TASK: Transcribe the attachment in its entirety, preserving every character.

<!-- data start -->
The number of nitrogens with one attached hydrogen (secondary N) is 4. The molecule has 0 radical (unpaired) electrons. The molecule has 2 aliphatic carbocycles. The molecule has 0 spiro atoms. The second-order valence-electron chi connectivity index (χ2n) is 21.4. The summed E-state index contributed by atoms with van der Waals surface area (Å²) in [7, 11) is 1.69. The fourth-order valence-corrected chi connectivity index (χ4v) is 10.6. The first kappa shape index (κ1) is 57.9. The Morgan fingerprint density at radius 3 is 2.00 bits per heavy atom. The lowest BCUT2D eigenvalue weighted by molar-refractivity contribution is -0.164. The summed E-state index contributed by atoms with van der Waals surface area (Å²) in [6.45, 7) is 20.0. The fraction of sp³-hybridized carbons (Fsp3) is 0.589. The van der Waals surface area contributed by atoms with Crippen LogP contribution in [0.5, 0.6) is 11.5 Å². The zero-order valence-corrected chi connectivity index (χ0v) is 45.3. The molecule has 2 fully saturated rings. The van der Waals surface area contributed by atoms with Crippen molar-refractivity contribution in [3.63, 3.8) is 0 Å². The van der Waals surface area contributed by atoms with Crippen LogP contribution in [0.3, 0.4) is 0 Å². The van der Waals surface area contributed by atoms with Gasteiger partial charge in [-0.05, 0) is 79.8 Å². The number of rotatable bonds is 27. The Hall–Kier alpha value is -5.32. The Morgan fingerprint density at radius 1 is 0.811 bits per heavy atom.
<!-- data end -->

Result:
The number of nitrogens with one attached hydrogen (secondary N) is 4. The molecule has 0 radical (unpaired) electrons. The molecule has 2 aliphatic carbocycles. The molecule has 0 spiro atoms. The second-order valence-electron chi connectivity index (χ2n) is 21.4. The summed E-state index contributed by atoms with van der Waals surface area (Å²) in [7, 11) is 1.69. The fourth-order valence-corrected chi connectivity index (χ4v) is 10.6. The first kappa shape index (κ1) is 57.9. The Morgan fingerprint density at radius 3 is 2.00 bits per heavy atom. The lowest BCUT2D eigenvalue weighted by molar-refractivity contribution is -0.164. The summed E-state index contributed by atoms with van der Waals surface area (Å²) in [6.45, 7) is 20.0. The fraction of sp³-hybridized carbons (Fsp3) is 0.589. The van der Waals surface area contributed by atoms with Crippen LogP contribution in [0.5, 0.6) is 11.5 Å². The zero-order valence-corrected chi connectivity index (χ0v) is 45.3. The molecule has 2 fully saturated rings. The van der Waals surface area contributed by atoms with Crippen molar-refractivity contribution in [3.63, 3.8) is 0 Å². The van der Waals surface area contributed by atoms with Crippen LogP contribution in [0.3, 0.4) is 0 Å². The van der Waals surface area contributed by atoms with Gasteiger partial charge in [-0.05, 0) is 79.8 Å². The number of rotatable bonds is 27. The Hall–Kier alpha value is -5.32. The Morgan fingerprint density at radius 1 is 0.811 bits per heavy atom.